Radio Loewe Opta Komet 53

I bought this radio as defect, does not play for some euros. It had no power plug anymore, and my initial idea was to tear it apart to salvage the ancient parts used in the 50ies.

Radio after minor repair work

The wooden case was in quite good condition and all switches and knobs were present. So I decided to check for the issues in the radio and maybe repair it.

Look inside the case. At top left, we can see the socket of the magic eye, an EM4. Top right is the speaker, with some fabric around it. At the bottom left, we see the HF input tube, an EF80, with antenna connector in. 2nd tube from the left is ECH81, then 2 times EF41 and the tube at the right is an power pentode EL41 to deliver the 2.5 watts or so. The arrangement right to the EL41 is the power supply transformator. The big knob in the middle is a connector for a remote control (wired of course). The big wheel is driving the variable cap to select radio stations.

For first test, I hooked up the radio to my isolating adjustable transformer where I can start with 0 volts up to 250 volts for power supply of the radio. If there would be a short or so, I could stop at any time before some serious would happen…

Shortwave fine tuning

All tubes were glowing. So their filament at least works.

Chassis pulled out.

This radio has a turntable input, so I used my mobile phone output to check that the NF amplifier works. It did, and I could hear the music quite loud from the tube amplifier part.

When removing the bottom carton, I found there the schematics. What a nice idea from the old engineers…

Komet 53 schematics. It already contains some kind of modernity compared to pre-war receivers, because it uses a semiconductor rectifier – a SSF B 250/85

The schematics told me that the EL41 is working. So far I had no radio sound and no magic eye. It stays 100% black.

I decided to buy an HF generator for further testing. The device, a WF PG1, is described here. It arrived some days later and need also to be repaired 🙂 . After repair, I could continue with the Komet 53…

When creating a 90 Mhz FM modulated signal at antenna, I checked the anode of EF80 with an oscilloscope. Some signal was there. I repeated that with ECH81 (ok) and first EF41 – no signal there. When switching the two EF41, the signal was there. So I derived from that that the first EF41 was broken. I ordered that tube as NOS from a german electronics seller for about 6 euros, plugged it in, and: sound was there!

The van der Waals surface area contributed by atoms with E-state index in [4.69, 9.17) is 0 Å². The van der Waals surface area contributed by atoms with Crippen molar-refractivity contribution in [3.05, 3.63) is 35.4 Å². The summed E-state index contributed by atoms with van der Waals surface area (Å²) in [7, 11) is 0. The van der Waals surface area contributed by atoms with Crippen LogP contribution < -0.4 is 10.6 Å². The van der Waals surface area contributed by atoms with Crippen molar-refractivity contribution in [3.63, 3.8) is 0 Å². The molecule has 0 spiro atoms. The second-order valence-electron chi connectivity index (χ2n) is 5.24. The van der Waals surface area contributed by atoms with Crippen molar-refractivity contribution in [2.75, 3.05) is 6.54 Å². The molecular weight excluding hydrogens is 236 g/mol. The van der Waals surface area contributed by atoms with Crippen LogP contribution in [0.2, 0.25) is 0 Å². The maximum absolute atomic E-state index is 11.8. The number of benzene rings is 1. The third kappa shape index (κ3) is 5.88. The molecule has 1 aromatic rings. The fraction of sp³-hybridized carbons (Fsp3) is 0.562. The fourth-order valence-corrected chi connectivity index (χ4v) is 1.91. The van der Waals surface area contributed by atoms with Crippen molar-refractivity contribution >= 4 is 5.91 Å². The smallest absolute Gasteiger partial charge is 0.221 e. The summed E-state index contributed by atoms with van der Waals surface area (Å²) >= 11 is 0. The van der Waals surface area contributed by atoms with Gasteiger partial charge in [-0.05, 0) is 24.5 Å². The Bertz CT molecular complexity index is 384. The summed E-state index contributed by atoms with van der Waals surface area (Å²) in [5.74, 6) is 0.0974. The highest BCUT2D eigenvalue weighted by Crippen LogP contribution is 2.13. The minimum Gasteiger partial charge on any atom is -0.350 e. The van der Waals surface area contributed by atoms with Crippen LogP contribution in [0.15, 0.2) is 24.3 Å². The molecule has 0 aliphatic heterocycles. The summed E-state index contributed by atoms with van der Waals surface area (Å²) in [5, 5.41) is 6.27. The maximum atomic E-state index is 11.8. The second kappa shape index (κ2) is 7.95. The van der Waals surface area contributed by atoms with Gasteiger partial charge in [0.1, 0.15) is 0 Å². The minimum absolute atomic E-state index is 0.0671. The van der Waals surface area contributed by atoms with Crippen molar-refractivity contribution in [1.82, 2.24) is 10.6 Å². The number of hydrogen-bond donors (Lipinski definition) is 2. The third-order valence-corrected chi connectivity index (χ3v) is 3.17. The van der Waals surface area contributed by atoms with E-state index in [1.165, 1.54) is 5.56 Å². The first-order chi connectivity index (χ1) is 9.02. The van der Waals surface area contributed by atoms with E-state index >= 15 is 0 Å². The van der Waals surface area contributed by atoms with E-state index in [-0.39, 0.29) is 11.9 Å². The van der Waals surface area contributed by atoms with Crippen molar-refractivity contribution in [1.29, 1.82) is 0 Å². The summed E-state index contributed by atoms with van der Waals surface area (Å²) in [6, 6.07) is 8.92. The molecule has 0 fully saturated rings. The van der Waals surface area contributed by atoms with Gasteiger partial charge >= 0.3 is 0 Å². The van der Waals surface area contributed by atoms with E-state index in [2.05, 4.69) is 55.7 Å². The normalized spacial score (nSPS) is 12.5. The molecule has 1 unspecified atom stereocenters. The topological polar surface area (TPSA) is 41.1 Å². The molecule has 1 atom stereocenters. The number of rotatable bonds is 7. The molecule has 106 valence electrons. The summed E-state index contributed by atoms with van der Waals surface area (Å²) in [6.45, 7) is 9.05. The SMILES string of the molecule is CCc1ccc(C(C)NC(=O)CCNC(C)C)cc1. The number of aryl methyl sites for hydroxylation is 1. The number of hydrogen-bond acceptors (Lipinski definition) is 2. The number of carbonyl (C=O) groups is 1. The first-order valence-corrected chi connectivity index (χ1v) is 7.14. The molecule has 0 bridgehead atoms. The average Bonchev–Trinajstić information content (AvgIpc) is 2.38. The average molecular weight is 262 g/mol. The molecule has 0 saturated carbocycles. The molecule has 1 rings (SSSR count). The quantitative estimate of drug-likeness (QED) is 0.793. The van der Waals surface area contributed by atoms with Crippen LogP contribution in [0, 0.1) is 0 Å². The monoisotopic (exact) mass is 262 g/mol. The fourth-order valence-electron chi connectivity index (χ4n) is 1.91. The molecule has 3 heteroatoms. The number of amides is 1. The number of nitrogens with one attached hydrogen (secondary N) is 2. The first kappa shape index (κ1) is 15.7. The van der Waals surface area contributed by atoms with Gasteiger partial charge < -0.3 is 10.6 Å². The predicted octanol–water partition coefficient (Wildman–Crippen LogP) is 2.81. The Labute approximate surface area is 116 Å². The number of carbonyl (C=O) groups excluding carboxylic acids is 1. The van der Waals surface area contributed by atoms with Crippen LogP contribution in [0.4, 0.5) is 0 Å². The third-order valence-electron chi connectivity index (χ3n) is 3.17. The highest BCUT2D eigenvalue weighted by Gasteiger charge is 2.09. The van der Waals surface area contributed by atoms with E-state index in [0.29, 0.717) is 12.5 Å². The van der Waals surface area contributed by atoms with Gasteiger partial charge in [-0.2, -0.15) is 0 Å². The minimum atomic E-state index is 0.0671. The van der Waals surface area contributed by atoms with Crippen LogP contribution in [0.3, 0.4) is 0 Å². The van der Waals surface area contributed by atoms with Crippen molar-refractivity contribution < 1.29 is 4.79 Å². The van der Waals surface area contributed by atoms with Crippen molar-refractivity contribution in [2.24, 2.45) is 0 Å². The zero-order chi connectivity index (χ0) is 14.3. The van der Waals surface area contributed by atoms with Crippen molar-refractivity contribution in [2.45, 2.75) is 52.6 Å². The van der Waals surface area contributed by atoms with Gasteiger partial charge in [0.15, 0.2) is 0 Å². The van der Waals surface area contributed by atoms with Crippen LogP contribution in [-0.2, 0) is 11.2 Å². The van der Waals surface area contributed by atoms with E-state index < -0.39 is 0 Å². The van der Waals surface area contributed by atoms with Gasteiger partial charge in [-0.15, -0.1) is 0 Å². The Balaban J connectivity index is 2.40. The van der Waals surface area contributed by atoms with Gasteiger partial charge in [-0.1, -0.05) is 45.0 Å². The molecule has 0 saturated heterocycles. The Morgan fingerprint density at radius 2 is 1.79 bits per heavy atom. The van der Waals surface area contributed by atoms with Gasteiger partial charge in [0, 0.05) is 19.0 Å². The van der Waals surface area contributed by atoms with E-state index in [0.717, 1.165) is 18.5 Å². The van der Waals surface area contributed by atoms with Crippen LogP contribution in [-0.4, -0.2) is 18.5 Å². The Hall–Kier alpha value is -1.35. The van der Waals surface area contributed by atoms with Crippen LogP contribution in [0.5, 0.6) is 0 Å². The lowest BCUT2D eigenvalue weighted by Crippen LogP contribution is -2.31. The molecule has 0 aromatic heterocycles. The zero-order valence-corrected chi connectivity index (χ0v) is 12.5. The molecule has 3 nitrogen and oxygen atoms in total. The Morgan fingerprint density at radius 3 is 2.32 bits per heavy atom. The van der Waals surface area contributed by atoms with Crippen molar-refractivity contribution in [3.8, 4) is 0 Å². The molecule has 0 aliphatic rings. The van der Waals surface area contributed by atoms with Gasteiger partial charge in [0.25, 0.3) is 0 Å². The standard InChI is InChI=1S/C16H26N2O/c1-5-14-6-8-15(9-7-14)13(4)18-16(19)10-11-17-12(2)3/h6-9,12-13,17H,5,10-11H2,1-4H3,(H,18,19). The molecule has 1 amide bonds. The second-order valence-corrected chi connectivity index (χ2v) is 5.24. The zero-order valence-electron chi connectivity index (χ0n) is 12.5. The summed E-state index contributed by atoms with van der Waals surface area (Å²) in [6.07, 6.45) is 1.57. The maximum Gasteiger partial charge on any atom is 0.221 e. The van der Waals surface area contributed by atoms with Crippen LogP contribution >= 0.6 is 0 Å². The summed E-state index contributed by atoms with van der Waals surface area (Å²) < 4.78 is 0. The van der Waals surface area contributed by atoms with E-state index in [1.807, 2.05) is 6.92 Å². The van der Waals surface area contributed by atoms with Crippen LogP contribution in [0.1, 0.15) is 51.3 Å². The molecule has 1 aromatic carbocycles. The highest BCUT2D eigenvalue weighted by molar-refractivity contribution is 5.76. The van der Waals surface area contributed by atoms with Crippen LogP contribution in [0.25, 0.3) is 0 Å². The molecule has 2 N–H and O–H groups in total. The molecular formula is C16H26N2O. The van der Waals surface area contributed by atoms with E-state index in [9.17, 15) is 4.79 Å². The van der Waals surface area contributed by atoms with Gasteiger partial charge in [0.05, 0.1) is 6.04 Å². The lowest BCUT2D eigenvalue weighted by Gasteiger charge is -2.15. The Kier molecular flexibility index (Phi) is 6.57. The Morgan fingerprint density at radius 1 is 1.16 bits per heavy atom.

The sound was not perfect, I guess the radio was working the first time for 30 or 40 years. But I was proud anyway 🙂

HF/IF section. The tube EF41 at the right was found to be broken

Next thing was to check the magic eye. It does emit nearly no light. This is a very early version, the EM4. Magic eyes do age, and loose their brightness with time.

Magic eye

How a magic eye works is described here. The EM4 is well described here. And there is also described how an aged magic eye still can be used.

So I plugged out the magic eye to check if the tube is working at all.

The first image below shows what can be seen if the tube is attached to the radio set and radio gets 200 volts AC.

A very little brightness can be seen. Only if room is dark.

Next I have connected the tube to my NEVA power supply to test it.

The next image shows the tube when connected to 225 volts and 2 resistors with 1 Megaohms are used.

Tube a t 225 volts plate voltage

And the next image shows the tube at 364 volts plate voltage.

Tube at 364 volts plate voltage.

So the tube is not broken, but has aged.

Here, the filament glowing can be seen

Next I tried to vary the gate voltage.

High signal, lower quarter is 100% and upper quarter is already lets say 20% filled. in this and following image, tube connectors 1-4 are on top
Low signal, lower and upper quarter are not 100% filled

This all looks ok, so I think the tube is a) undervoltaged and b) does not get proper gate voltage on the radio.

WF PG1 Prüfgenerator

East german product. With tube technology. From 50ies. Obsolete, Outdated. Unhip?

The root of all this came from Corona agony. I thought: Why not to look again to tube technology?

Device after cleanup and fixing

Last year a friend gave me an old tube radio as a gift. I love the sound of this small Lowe Opta Bella Luxus and handled it like a religious device, e.g. the Bundeslade.